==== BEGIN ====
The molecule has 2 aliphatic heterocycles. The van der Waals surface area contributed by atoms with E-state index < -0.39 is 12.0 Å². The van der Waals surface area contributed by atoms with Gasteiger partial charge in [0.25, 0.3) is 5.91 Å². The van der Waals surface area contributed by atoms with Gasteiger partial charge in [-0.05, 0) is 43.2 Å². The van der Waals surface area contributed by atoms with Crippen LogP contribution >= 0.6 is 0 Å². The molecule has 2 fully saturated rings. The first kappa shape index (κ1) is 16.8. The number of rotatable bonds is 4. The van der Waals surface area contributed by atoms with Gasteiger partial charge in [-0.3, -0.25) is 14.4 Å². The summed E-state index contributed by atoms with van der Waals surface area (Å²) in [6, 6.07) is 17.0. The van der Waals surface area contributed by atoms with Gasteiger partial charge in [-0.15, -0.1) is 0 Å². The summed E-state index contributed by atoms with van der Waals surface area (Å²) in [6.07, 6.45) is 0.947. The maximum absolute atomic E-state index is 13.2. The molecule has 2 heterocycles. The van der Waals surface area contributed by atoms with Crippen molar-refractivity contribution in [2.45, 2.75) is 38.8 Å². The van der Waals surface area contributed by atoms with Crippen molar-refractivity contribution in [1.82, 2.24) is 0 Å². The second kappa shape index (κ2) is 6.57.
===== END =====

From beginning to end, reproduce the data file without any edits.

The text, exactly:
The molecule has 2 aliphatic heterocycles. The van der Waals surface area contributed by atoms with E-state index < -0.39 is 12.0 Å². The van der Waals surface area contributed by atoms with Gasteiger partial charge in [0.25, 0.3) is 5.91 Å². The van der Waals surface area contributed by atoms with Gasteiger partial charge in [-0.05, 0) is 43.2 Å². The van der Waals surface area contributed by atoms with Crippen LogP contribution >= 0.6 is 0 Å². The molecule has 2 fully saturated rings. The first kappa shape index (κ1) is 16.8. The number of rotatable bonds is 4. The van der Waals surface area contributed by atoms with Gasteiger partial charge in [-0.3, -0.25) is 14.4 Å². The summed E-state index contributed by atoms with van der Waals surface area (Å²) in [6, 6.07) is 17.0. The van der Waals surface area contributed by atoms with Gasteiger partial charge in [-0.15, -0.1) is 0 Å². The summed E-state index contributed by atoms with van der Waals surface area (Å²) in [6.07, 6.45) is 0.947. The maximum absolute atomic E-state index is 13.2. The molecule has 2 heterocycles. The van der Waals surface area contributed by atoms with Crippen molar-refractivity contribution in [2.45, 2.75) is 38.8 Å². The van der Waals surface area contributed by atoms with Crippen molar-refractivity contribution in [1.82, 2.24) is 0 Å². The second kappa shape index (κ2) is 6.57.